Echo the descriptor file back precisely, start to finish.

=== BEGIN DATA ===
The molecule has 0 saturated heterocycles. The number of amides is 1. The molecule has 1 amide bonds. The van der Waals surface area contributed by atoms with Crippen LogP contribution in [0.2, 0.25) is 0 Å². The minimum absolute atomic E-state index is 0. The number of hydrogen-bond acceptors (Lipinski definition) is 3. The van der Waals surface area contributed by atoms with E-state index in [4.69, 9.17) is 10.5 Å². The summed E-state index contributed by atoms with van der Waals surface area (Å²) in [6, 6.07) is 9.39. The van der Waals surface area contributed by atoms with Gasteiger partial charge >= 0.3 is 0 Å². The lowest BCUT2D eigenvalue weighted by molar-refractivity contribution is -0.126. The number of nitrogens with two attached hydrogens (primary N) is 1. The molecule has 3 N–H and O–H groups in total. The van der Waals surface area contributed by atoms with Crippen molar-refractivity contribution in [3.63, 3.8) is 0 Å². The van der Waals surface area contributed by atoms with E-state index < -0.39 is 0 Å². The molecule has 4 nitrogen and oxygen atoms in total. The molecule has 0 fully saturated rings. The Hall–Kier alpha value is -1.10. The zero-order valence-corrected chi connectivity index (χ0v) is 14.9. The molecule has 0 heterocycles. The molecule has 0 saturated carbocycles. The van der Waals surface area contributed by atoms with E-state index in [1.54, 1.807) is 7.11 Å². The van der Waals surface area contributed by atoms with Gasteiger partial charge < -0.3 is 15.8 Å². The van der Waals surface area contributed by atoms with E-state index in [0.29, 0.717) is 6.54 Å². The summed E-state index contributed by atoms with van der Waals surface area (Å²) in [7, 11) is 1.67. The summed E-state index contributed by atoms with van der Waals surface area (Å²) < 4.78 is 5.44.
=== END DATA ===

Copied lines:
The molecule has 0 saturated heterocycles. The number of amides is 1. The molecule has 1 amide bonds. The van der Waals surface area contributed by atoms with Crippen LogP contribution in [0.2, 0.25) is 0 Å². The minimum absolute atomic E-state index is 0. The number of hydrogen-bond acceptors (Lipinski definition) is 3. The van der Waals surface area contributed by atoms with E-state index in [4.69, 9.17) is 10.5 Å². The summed E-state index contributed by atoms with van der Waals surface area (Å²) in [6, 6.07) is 9.39. The van der Waals surface area contributed by atoms with Gasteiger partial charge >= 0.3 is 0 Å². The lowest BCUT2D eigenvalue weighted by molar-refractivity contribution is -0.126. The number of nitrogens with two attached hydrogens (primary N) is 1. The molecule has 3 N–H and O–H groups in total. The van der Waals surface area contributed by atoms with Crippen molar-refractivity contribution in [3.63, 3.8) is 0 Å². The van der Waals surface area contributed by atoms with E-state index < -0.39 is 0 Å². The molecule has 4 nitrogen and oxygen atoms in total. The molecule has 0 fully saturated rings. The Hall–Kier alpha value is -1.10. The zero-order valence-corrected chi connectivity index (χ0v) is 14.9. The molecule has 0 heterocycles. The molecule has 0 saturated carbocycles. The van der Waals surface area contributed by atoms with E-state index in [1.54, 1.807) is 7.11 Å². The van der Waals surface area contributed by atoms with Gasteiger partial charge < -0.3 is 15.8 Å². The van der Waals surface area contributed by atoms with E-state index in [0.29, 0.717) is 6.54 Å². The summed E-state index contributed by atoms with van der Waals surface area (Å²) in [7, 11) is 1.67. The summed E-state index contributed by atoms with van der Waals surface area (Å²) < 4.78 is 5.44.